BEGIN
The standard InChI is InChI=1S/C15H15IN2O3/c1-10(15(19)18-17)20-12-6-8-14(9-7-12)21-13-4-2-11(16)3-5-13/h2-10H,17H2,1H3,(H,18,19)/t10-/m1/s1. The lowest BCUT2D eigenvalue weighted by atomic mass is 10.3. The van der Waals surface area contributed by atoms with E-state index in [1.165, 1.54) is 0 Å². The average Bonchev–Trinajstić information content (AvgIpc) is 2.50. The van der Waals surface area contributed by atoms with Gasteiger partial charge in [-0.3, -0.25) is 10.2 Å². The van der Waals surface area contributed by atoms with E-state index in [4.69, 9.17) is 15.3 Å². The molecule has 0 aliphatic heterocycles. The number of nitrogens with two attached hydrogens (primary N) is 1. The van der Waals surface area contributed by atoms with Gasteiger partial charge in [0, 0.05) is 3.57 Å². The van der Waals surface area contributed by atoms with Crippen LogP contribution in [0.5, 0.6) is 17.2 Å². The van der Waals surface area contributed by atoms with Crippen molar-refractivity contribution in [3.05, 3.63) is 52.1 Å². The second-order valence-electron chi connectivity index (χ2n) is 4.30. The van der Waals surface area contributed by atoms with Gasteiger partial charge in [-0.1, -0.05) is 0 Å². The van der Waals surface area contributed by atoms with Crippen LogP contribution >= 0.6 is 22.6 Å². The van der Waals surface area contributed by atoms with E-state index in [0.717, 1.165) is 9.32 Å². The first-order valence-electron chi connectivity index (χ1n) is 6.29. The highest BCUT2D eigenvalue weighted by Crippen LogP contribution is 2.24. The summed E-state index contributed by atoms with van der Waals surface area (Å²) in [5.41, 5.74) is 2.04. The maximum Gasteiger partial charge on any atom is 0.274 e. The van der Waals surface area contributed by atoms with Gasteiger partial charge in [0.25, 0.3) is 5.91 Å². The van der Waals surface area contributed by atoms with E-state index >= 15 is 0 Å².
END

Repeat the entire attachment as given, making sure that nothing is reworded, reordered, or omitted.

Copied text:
The standard InChI is InChI=1S/C15H15IN2O3/c1-10(15(19)18-17)20-12-6-8-14(9-7-12)21-13-4-2-11(16)3-5-13/h2-10H,17H2,1H3,(H,18,19)/t10-/m1/s1. The lowest BCUT2D eigenvalue weighted by atomic mass is 10.3. The van der Waals surface area contributed by atoms with E-state index in [1.165, 1.54) is 0 Å². The average Bonchev–Trinajstić information content (AvgIpc) is 2.50. The van der Waals surface area contributed by atoms with Gasteiger partial charge in [-0.3, -0.25) is 10.2 Å². The van der Waals surface area contributed by atoms with E-state index in [4.69, 9.17) is 15.3 Å². The molecule has 0 aliphatic heterocycles. The number of nitrogens with two attached hydrogens (primary N) is 1. The van der Waals surface area contributed by atoms with Gasteiger partial charge in [0, 0.05) is 3.57 Å². The van der Waals surface area contributed by atoms with Crippen LogP contribution in [0.5, 0.6) is 17.2 Å². The van der Waals surface area contributed by atoms with Crippen molar-refractivity contribution in [3.05, 3.63) is 52.1 Å². The second-order valence-electron chi connectivity index (χ2n) is 4.30. The van der Waals surface area contributed by atoms with Gasteiger partial charge in [-0.1, -0.05) is 0 Å². The van der Waals surface area contributed by atoms with Crippen LogP contribution >= 0.6 is 22.6 Å². The van der Waals surface area contributed by atoms with E-state index in [0.717, 1.165) is 9.32 Å². The first-order valence-electron chi connectivity index (χ1n) is 6.29. The highest BCUT2D eigenvalue weighted by Crippen LogP contribution is 2.24. The summed E-state index contributed by atoms with van der Waals surface area (Å²) in [5.41, 5.74) is 2.04. The maximum Gasteiger partial charge on any atom is 0.274 e. The van der Waals surface area contributed by atoms with Gasteiger partial charge in [0.25, 0.3) is 5.91 Å². The van der Waals surface area contributed by atoms with E-state index >= 15 is 0 Å².